The June 9, 2020 Republican Primary for Greenville County Council has a total of 7 candidates for districts 20, 21, and 22 and we asked these candidates questions important to our advocacy. District 20 is open with the retirement of Sid Cates. The candidates are Christy Cates Bright and Steve Shaw. District 21 has incumbent Council member Rick Roberts, and candidates Stacy Kuper and Chris Harrison. District 22 is open with the retirement of Bob Taylor. The candidates are Kenneth Cosgrove and Stan Tzouvelakas.
As a 501c3 non-profit we do not endorse candidates, we do this only to inform voters.
All seven candidates were invited to participate, and we are surprised that only two of the seven responded by our June 3rd publication date. We have been asking candidates questions about their views on safe biking and walking infrastructure since 2014 and this is the first time we have had this lack of answers. Once this blog and an email to our subscribers was published we did get four additional candidate responses to our questions.
- Greenville County has not had line items in the biennial budget for Swamp Rabbit Trail expansion. (The City of Greenville has prior to COVID-19 budgeted $1 MM a year for Greenway Trails, and their latest budget eliminates the $1MM for FY20-21 but suggests it continue for the next four fiscal years thereafter.) Will you support a budget of $1MM to $2MM a year for trail expansion projects including the Orange Line from Hampton Station to New Washington Heights, The expansion north to Slater- Marietta, and County portions of trail from CU-ICAR to Mauldin, Simpsonville and Fountain Inn.
- In 2013-14 Bike Walk Greenville help sponsor the Greenville County Safe Routes to School Recreation and Work Plan. 100 biking and walking projects from that plan were included in the 2014 penny sales tax referendum that was handily defeated. Six years later the needs identified in this plan are unfunded, or if funded by the GPATS long term transportation plan they are 20 or more years from construction. As a County Council member how can this funding shortfall be solved?
- County Land Development ordinances require sidewalks in new subdivisions, but fail to require private funding for sidewalks on existing roads that may easily connect to a school or business destination (say within ½ mile of the subdivision). How can funding such needed sidewalk connectivity be addressed by County Council?
District 20 Answers
Answers from Christy Cates Bright received on June 4, 2020:
- I am not familiar w/ this. If I am elected when this up I will thoroughly study this as w/ any issue.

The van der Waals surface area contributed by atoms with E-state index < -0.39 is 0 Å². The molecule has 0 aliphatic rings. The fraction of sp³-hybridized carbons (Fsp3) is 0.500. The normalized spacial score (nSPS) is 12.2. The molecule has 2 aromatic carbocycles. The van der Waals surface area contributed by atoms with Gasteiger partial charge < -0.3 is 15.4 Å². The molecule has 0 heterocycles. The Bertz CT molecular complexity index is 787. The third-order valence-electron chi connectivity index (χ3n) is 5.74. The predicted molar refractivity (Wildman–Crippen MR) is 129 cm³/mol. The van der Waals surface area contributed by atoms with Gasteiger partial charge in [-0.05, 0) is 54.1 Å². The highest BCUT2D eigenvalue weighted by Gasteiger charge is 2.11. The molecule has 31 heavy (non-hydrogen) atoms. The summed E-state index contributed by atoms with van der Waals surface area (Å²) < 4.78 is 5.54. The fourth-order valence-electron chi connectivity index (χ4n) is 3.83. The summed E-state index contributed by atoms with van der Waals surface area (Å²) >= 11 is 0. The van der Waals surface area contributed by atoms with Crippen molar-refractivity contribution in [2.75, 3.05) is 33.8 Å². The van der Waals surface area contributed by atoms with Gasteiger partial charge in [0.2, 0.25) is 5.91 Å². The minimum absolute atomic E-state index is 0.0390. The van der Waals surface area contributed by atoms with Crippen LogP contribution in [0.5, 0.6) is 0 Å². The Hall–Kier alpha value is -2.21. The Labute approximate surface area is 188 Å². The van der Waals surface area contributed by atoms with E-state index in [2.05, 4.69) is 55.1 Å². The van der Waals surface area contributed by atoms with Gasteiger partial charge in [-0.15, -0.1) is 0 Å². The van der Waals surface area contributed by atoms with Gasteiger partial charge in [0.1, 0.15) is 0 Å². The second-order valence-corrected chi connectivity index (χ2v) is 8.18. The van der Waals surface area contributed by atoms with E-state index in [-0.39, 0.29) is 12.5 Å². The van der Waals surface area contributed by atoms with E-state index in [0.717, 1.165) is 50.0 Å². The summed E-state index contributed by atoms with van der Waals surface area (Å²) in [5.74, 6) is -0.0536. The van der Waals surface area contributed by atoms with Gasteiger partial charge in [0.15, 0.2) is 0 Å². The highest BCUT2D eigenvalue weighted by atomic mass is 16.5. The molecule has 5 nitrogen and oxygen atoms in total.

- Again, I am not familiar w/ this. I will be careful to balance spending with needs based on county resources.
- I agree, in some areas it is needed. If elected I will look closely when this comes before council.
Answers from Steve Shaw received on June 5, 2020:
- Having my workplace right on the Swamp Rabbit Trail, I daily see the benefit of a safe and enjoyable walk or bike to the post office, stores, restaurants and other businesses. I also see the economic benefits it has brought. Safe walking corridors are an amenity that homeowners seek out and pay a premium for, and I will vigorously use my education, skills, and experience as a land use lawyer with a Ph.D. in Urban and Regional Planning to implement more walking corridors. However, as a small business owner and solo attorney who works for many small businesses, I also know the devastation that the Covid-19 government shut-downs have wreaked. As disappointing as it is, I cannot see asking the taxpayer to support $1MM a year to further develop our trail system. Walk-Bike trails are a strong attraction, but we must put all efforts immediately into relief to help the taxpayers with core government functions. Unfortunately, that will dim the near-future for funding anywhere close to this goal. As we get our legs economically after this crisis, I believe that the County needs to support expanding the trails. However, I will never be for an increase in taxes or fees but will look for ways to work within the existing general budget. I not only believe, I have seen with my own eyes that walkable corridors promote well-being, family recreation opportunity, connectivity, and a partial solution to road traffic. Solving transportation problems is a core government function, so trails fit in that way.
- I agree with the need for safe routes to work and school that don’t involve getting into an automobile and further congesting our roads. Again, having my workplace right on the Swamp Rabbit Trail, I daily see the benefit of a safe and enjoyable walk or bike to the post office, stores, restaurants and other businesses and view the trail as a key amenity. That being said, I do not support higher taxes or new fees toward that end. I will look for ways to reassign current spending from outdated or bloated county works, use public lands, partner with existing utilities (corridors over pipes, on rail beds, or under high tension lines), or explore conservation easements with private landowners. Council can provide the leadership, organization, expertise, support, and manpower/machines to support community groups like Bike Walk Greenville to achieve the goals of the GCSRSRWP, and I would be eager to begin that support right away.